As the times progressed and sewing started to become an integral part of life, not only newer methods of sewing styles developed, but many other materials were tried as needles and threads. For many thousands of years, sewing or stitching was done exclusively by hands. Later, machines which helped to assist sewing and weaving were developed. The invention of sewing machines in 19th century and computerization in the 20th century, led to a revolution in the textile industry with mass production of sewn objects.

Although sewing or stitching is commonly associated with clothing and fabrics, it must not be forgotten that this skill is used in many other craft areas like making shoes, bags, sporting goods and all those things associated with attaching pieces of fabric. Sewing also comprises a wider range of art in the textile industry like embroidery, tapestry, quilting, applique, weaving etc…

This tutorial will deal with one of such arts: hand embroidery, which is very much practiced even today in spite of all the invasion of machine-made,
‘perfect’ sewn objects. It should be admitted, though, that it is a dying art with hobbyists finding lesser time and patience. On the flip side, hand embroidery is an important means of livelihood to many people in different countries.

There are more than 400 types of different stitches from around the globe and even more types of hand embroideries. When certain stitches are combined in certain ways to create a certain style of stitching, it is known as hand embroidery. The stitches and associated hand embroideries can speak volumes of the history of its people, culture and times.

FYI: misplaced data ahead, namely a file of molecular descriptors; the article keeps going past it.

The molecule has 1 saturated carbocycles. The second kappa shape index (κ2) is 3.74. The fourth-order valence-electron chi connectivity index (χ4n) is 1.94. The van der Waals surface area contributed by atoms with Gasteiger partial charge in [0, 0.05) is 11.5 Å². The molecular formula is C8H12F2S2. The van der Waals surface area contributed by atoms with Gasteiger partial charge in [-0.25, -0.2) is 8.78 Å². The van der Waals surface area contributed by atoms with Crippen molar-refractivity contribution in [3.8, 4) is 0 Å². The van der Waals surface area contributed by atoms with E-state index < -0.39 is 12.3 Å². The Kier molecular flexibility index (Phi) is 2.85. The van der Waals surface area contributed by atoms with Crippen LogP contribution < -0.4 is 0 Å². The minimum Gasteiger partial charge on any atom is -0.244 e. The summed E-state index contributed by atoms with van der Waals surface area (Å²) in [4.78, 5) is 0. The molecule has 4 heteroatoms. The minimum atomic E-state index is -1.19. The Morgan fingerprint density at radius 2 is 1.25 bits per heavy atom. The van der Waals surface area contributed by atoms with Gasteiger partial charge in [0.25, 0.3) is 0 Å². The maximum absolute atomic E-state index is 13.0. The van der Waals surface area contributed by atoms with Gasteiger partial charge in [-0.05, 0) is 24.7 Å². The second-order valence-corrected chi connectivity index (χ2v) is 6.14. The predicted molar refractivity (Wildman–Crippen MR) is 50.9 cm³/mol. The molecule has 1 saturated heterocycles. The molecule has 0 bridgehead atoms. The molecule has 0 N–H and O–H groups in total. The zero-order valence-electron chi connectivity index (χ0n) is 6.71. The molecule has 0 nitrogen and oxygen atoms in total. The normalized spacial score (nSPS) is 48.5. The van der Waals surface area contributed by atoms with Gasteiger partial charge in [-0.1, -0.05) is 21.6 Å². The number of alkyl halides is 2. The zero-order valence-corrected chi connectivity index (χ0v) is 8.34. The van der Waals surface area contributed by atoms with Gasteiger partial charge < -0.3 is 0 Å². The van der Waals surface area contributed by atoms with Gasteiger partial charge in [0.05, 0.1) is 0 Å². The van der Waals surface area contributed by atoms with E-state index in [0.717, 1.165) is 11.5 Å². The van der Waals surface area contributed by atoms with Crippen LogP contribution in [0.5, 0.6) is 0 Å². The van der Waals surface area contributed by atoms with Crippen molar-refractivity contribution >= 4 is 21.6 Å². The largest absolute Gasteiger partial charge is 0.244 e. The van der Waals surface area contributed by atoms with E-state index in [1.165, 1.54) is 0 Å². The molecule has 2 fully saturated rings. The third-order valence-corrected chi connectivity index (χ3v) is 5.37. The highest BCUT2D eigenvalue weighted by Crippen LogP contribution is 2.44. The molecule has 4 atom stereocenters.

This section of the tutorial will teach you the various stitches. These stitches are categorized based on certain families they belong to. These families are distinguished based on the nature of technique used to create a parrticular stitch. It is possible that some stitches belong to more than one family, but effort has been made to minimize the confusion. 

Hand sewing is an art to be perfected with patience and perseverance. It helps us in creative expression and ultimately gives us a satisfaction that most
other hobbies can give. Happy learning…happy stitching. :)
 

running stitch

Posted by on 26 Dec 2008 | Category:

Also known as : straight stitch

This stitch is done by running the needle and thread up and down the cloth at a regular distance. 

running stitch

The length of the stitch on the upperside can vary than that on the underside. Usually, there is more thread shown on the upperside than the underside in a running stitch. Yet, to get the beauty of the stitch, I would suggest to try to keep the length of the stitches on the upperside and underside as same as possible.

 

running stitch family

Posted by on 26 Dec 2008 | Category:

 

The basic foundation of many other embroidery and stitch works like the Indian Kantha work or Chikankari work. 

running stitch
hand embroidery sample : running stitch


R
unning stitch is also laid as a foundation for a variety of patterns, some of which I will show in subsequent posts, so that you get an idea on what different ways these stitches can be used as a foundation for. Then, the rest is upto your imagination!
 

running_stitch_variety
hand embroidery sample : running stitch varieties